If goals and project vision get conflated, team buy-in becomes difficult. A vision which aligns teams toward success, often results in faster adoption rates and provides teams with a clear direction while facilitating collaboration.
Benefits of a vision
As part of a human-centered design approach, supporting a team through a visioning and goal prioritization exercise ensures a collective understanding of desired outcomes. While most leaders understand the power of a shared vision at the organizational level, few see the value in developing a vision for smaller projects or teams. Leaders will often default to the larger organizational vision and consequently draft a lofty team goal, but even small teams benefit from a vision that outlines their ideal future state, and an organizational vision can feel far away from the team's roles or project. So, defining the project or team vision is a great way to provide purpose to the team's daily work.
The difference between goals and vision
A vision captures the ideal future state and encompasses the ultimate purpose for operating. It is a highly transparent and leadership-sponsored statement that outlines what the organization, project or team is ultimately trying to achieve. Due to its brief and idealist nature, the vision statement defines where you want to arrive, but without guidelines for getting there. It’s the North Star for strategy, goal setting and subsequent planning.
The biggest challenge when developing a vision is to ensure it hasn't inadvertently become a goal: While both are important, understanding the difference helps support a more effective project adoption.
The vision articulates the successful future state, supported by a mission that highlights the intended impact on others
A strategy follows and outlines the organization's tactics to achieve the vision
Goals are the detailed tasks to accomplish all strategic planning
Vision and goals are on opposite sides of the spectrum and support success in different ways. A vision is achieved with collective accountability; a goal is achieved with individual or smaller group responsibilities.
The key differences between a vision and goals:
Applying human-centered design thinking
Human-centered design thinking is a collaborative practice for gathering input and ideas that push formalized communication boundaries. Setting some guardrails, clearly defined goals and using tools will help your team adapt to such an open and collaborative nature and get the best return on time invested. Invite your team to participate in the creation of your vision with a visioning workshop.
Best practices for approaching a visioning workshop
Select your design thinking tools: There is no magic bullet for developing a vision with your team; choose the workshop tools which best suit your culture.
Decide who should contribute. If the team is large, a visioning workshop might be appropriate for the most senior level management, while a small team of 20 or fewer could do a visioning exercise together. Contributors can vary
Set expectations and make the process iterative. Communicate expectations and boundaries for input, refinement and final vision approval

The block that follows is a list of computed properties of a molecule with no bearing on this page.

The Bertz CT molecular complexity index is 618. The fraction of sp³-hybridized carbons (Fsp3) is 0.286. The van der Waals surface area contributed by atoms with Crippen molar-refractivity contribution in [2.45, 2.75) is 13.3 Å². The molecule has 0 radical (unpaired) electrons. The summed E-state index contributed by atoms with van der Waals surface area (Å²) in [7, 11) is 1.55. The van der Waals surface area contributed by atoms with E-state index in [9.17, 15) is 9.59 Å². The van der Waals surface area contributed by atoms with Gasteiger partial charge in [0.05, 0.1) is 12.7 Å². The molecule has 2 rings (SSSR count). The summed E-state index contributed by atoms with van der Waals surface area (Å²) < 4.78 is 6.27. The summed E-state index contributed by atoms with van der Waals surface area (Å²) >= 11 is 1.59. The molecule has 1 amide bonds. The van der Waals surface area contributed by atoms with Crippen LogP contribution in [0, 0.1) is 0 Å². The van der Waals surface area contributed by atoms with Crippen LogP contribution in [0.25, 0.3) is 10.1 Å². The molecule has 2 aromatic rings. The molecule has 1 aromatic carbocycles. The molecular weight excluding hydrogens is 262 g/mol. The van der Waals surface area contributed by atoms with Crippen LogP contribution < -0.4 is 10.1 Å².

Make it stick. Be prepared to do the challenging change management work that follows. Start the communication and culture shifts necessary to align toward vision and timebox expectations
Best practices for turning a vision into actionable goals
Leverage the team's knowledge to uncover opportunities and challenges that will feed strategy development and prioritization. Much of what comes out of a visioning workshop will serve as some of the high-level strategies and goals.
Frame findings around the organizational model (i.e., McKinsey's 7 model). Models help organize opportunities and challenges into categories that strategies and goals can directly impact. Have conversations around each type, examining what may impede or support the success of the vision
Walk the talk. Set SMART goals that cascade across the organization to enforce strategy messaging in yearly goal setting. Set some parameters around how resources will align to goals, e.g., set time frames that move work forward but mix low-effort impactful goals with harder-to-reach stretch goals to help keep team members engaged but not overwhelmed
The opportunity is there
As strategy and project leaders, you have a powerful opportunity to evolve your vision into measurable, actionable, and results-driven goals. If our human-centric work at Luxoft is any indication, this approach is only the beginning of the visionary impacts for your teams and organization. If you have any questions or want to learn more about our methodologies and winning POVs, feel free to reach out to me or our strategy leadership team.
Tatiana Garcia Torres is a senior strategist at Luxoft’s Smashing Ideas with a diverse portfolio across sectors and disciplines. She uses human-centered design thinking to address the complex needs of teams and facilitates innovation and adoption of new strategies, products and services. She holds a master’s degree in Organizational Change Management from The New School and a bachelor’s degree of Industrial Design from Pratt Institute.